China will install 52.6 gigawatts of photovoltaic capacity in the first nine months of 2022

For the year as a whole, NEA had already declared in June that it was expecting at least 108 gigawatts of photovoltaic capacity to be added. This could almost double the record from 2021 with just under 55 gigawatts. Given the current nine-month additions, the restrictions imposed by the Zero Covid policy seem to jeopardize the achievement of the goal. In view of the complex market situation, AECEA continues to assume that between 80 and 90 gigawatts will be added in China in 2022. This would also be an increase of between 45 and 63 percent compared to the previous year.

It is noticeable that in China the new installations are increasingly moving in the direction of private and commercial systems. According to AECEA, they accounted for about 63 percent of the more than 30 gigawatts added in the first half of the year. But this is also intentional. The first provinces and administrative districts have already issued regulations for the use of photovoltaics on new public buildings and factories. In addition, there is a new pilot program by the NEA, which is intended to specifically promote the installation of roof systems. The first projects from the so-called “gigawatt bases” will probably only be realized by the end of next year.

While the NEA’s 14th five-year plan for the development of renewable energy from 2021 to 2025 does not contain a clear target for the expansion of photovoltaics, the plans of the provinces are more concrete in this regard, it says. According to this, 29 provinces have presented official expansion plans so far and are aiming for an increase of 390 gigawatts of photovoltaics by 2025. Not including the additions from 2021, this means a newly installed photovoltaic capacity of around 97 gigawatts a year by 2025. In addition to supporting photovoltaics at the national level also many provinces including the settlement of the solar industry. There is also an advantageous tax policy when it comes to “green” companies.

So it is hardly surprising that the Chinese photovoltaic market is very dynamic. This includes several new photovoltaic manufacturers focusing on topcon and heterojunction technology, but also increasingly using perovskite-based cell technologies. These advanced technologies are incorporated into numerous industrial policies at the national and provincial levels. Based on reports, AECEA states that expansion plans for Topcon exceed 220 GW total capacity and heterojunction is approaching 150 GW mark. However, it cannot be assumed that the industrial landscape in China will change fundamentally in the short term. The established photovoltaic manufacturers would consolidate their market position. Vertical integration remains the preferred business model, especially in times of supply bottlenecks. Many leading photovoltaic companies, including Trina Solar and Canadian Solar, have recently announced investments in silicon production.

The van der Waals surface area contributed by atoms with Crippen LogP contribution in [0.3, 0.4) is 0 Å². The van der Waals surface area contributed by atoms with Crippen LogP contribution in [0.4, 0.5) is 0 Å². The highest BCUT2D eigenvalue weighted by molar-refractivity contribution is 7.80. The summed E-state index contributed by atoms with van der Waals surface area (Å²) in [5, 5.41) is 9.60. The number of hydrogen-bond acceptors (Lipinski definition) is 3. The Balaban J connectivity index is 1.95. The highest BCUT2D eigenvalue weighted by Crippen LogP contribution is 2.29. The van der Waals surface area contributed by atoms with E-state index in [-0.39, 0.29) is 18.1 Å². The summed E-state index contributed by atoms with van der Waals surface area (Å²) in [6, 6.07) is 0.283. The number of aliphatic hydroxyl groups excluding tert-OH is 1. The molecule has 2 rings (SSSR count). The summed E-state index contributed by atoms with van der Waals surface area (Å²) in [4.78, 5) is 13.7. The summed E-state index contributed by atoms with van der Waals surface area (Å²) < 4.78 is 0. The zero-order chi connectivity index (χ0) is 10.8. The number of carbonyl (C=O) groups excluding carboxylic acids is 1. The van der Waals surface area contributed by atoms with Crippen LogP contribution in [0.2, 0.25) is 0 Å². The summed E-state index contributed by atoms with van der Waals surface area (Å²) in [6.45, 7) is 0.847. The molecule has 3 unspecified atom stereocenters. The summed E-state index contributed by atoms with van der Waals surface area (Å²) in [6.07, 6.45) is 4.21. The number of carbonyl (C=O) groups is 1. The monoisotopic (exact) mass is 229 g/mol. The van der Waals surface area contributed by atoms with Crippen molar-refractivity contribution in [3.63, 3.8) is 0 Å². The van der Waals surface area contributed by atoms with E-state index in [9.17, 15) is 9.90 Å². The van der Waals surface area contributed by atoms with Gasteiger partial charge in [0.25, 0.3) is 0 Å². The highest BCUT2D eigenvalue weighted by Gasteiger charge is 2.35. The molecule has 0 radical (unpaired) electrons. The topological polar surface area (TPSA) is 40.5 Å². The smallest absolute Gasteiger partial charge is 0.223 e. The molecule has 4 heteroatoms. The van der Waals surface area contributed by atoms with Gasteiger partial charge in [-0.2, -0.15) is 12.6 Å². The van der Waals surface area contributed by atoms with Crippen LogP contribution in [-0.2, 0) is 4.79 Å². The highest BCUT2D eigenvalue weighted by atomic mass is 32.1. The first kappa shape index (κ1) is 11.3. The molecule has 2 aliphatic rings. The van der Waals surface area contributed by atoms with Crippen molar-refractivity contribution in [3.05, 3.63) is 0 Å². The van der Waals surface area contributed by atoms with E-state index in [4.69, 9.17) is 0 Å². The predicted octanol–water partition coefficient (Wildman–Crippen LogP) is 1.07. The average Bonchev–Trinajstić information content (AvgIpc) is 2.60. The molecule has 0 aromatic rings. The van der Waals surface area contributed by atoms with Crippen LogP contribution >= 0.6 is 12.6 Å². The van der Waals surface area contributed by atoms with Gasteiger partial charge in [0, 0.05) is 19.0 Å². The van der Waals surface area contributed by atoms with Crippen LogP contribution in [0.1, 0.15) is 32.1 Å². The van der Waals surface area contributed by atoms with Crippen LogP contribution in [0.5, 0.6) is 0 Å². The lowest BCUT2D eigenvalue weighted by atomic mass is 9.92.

The growth rates of the Chinese solar industry are quite impressive. By the end of September 2022, capacities for polysilicon, wafers, solar cells and modules had each grown by 50 percent year-on-year. In the first half of the year, the country’s ten leading module manufacturers had already delivered 100 gigawatts of modules and by the end of the year it will probably be 140 to 150 gigawatts. According to industry association CPIA, solar module exports have generated sales of $35 billion so far this year, up 110 percent from the same period last year.

Photovoltaic manufacturers are also continuing to work on a massive expansion of capacities along the value chain. The production capacities for polysilicon were up to 530,000 tons in 2021. According to the companies’ announcements, they are to be expanded to three to four million tons by 2024. A doubling is already planned for this year. In addition, the production capacities for wafers, cells and modules could each reach 550 to 600 gigawatts by the end of the year, as reported by AECEA.

But that’s not the end of it: 20 manufacturers have published their plans since January, according to which they want to expand module production by a total of 380 gigawatts. This should take place in the next few months, at most the next year and a half. New ten gigawatt factories are considered the “minimum”. The manufacturers who use new module technologies such as Topcon, where the majority of factories are built with two to three gigawatts, are a bit smaller.

But not everything goes according to plan in China, sometimes the weather gets in the way. Between June and August, the country went under a heat wave that swept almost all of China and also affected the output of photovoltaic manufacturers. The government in Beijing and many local governments have ordered production to be reduced or stopped for a certain period of time. In addition, there were several earthquakes in September, which briefly affected wafer production and caused prices to rise.

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